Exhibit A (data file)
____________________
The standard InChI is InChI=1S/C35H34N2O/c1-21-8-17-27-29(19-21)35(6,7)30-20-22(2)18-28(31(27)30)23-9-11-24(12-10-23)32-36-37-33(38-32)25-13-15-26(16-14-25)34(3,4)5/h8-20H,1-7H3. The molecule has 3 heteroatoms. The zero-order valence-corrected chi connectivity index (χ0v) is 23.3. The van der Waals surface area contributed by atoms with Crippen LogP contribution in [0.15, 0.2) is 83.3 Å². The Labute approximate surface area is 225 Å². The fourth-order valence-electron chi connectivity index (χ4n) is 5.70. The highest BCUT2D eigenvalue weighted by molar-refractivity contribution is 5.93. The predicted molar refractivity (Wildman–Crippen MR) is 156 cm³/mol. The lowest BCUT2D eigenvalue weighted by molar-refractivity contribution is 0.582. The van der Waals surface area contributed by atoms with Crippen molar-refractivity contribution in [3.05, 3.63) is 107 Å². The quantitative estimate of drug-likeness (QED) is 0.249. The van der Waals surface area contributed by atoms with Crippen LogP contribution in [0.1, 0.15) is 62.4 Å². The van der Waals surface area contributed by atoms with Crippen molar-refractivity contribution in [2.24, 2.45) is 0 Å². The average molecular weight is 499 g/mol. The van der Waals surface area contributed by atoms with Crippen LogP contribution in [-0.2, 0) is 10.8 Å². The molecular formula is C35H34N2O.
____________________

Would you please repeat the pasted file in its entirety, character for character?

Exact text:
The standard InChI is InChI=1S/C35H34N2O/c1-21-8-17-27-29(19-21)35(6,7)30-20-22(2)18-28(31(27)30)23-9-11-24(12-10-23)32-36-37-33(38-32)25-13-15-26(16-14-25)34(3,4)5/h8-20H,1-7H3. The molecule has 3 heteroatoms. The zero-order valence-corrected chi connectivity index (χ0v) is 23.3. The van der Waals surface area contributed by atoms with Crippen LogP contribution in [0.15, 0.2) is 83.3 Å². The Labute approximate surface area is 225 Å². The fourth-order valence-electron chi connectivity index (χ4n) is 5.70. The highest BCUT2D eigenvalue weighted by molar-refractivity contribution is 5.93. The predicted molar refractivity (Wildman–Crippen MR) is 156 cm³/mol. The lowest BCUT2D eigenvalue weighted by molar-refractivity contribution is 0.582. The van der Waals surface area contributed by atoms with Crippen molar-refractivity contribution in [3.05, 3.63) is 107 Å². The quantitative estimate of drug-likeness (QED) is 0.249. The van der Waals surface area contributed by atoms with Crippen LogP contribution in [0.1, 0.15) is 62.4 Å². The van der Waals surface area contributed by atoms with Crippen molar-refractivity contribution in [2.24, 2.45) is 0 Å². The average molecular weight is 499 g/mol. The van der Waals surface area contributed by atoms with Crippen LogP contribution in [-0.2, 0) is 10.8 Å². The molecular formula is C35H34N2O.